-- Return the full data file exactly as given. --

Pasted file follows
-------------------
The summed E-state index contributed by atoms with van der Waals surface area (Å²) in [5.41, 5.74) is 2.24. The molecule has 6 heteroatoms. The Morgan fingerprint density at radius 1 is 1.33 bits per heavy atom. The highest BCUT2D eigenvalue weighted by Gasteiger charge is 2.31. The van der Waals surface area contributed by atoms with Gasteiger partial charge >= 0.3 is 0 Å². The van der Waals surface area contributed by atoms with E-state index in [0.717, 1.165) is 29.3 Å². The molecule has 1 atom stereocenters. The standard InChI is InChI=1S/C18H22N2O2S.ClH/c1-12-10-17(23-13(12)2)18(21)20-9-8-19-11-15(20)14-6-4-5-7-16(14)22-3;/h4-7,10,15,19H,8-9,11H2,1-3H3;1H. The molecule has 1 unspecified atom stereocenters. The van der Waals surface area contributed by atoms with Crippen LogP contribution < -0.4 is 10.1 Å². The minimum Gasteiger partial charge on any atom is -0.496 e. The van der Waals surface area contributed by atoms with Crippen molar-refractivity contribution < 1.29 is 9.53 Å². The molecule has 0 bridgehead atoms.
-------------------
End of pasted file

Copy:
The summed E-state index contributed by atoms with van der Waals surface area (Å²) in [5.41, 5.74) is 2.24. The molecule has 6 heteroatoms. The Morgan fingerprint density at radius 1 is 1.33 bits per heavy atom. The highest BCUT2D eigenvalue weighted by Gasteiger charge is 2.31. The van der Waals surface area contributed by atoms with Gasteiger partial charge >= 0.3 is 0 Å². The van der Waals surface area contributed by atoms with E-state index in [0.717, 1.165) is 29.3 Å². The molecule has 1 atom stereocenters. The standard InChI is InChI=1S/C18H22N2O2S.ClH/c1-12-10-17(23-13(12)2)18(21)20-9-8-19-11-15(20)14-6-4-5-7-16(14)22-3;/h4-7,10,15,19H,8-9,11H2,1-3H3;1H. The molecule has 1 unspecified atom stereocenters. The van der Waals surface area contributed by atoms with Crippen LogP contribution < -0.4 is 10.1 Å². The minimum Gasteiger partial charge on any atom is -0.496 e. The van der Waals surface area contributed by atoms with Crippen molar-refractivity contribution < 1.29 is 9.53 Å². The molecule has 0 bridgehead atoms.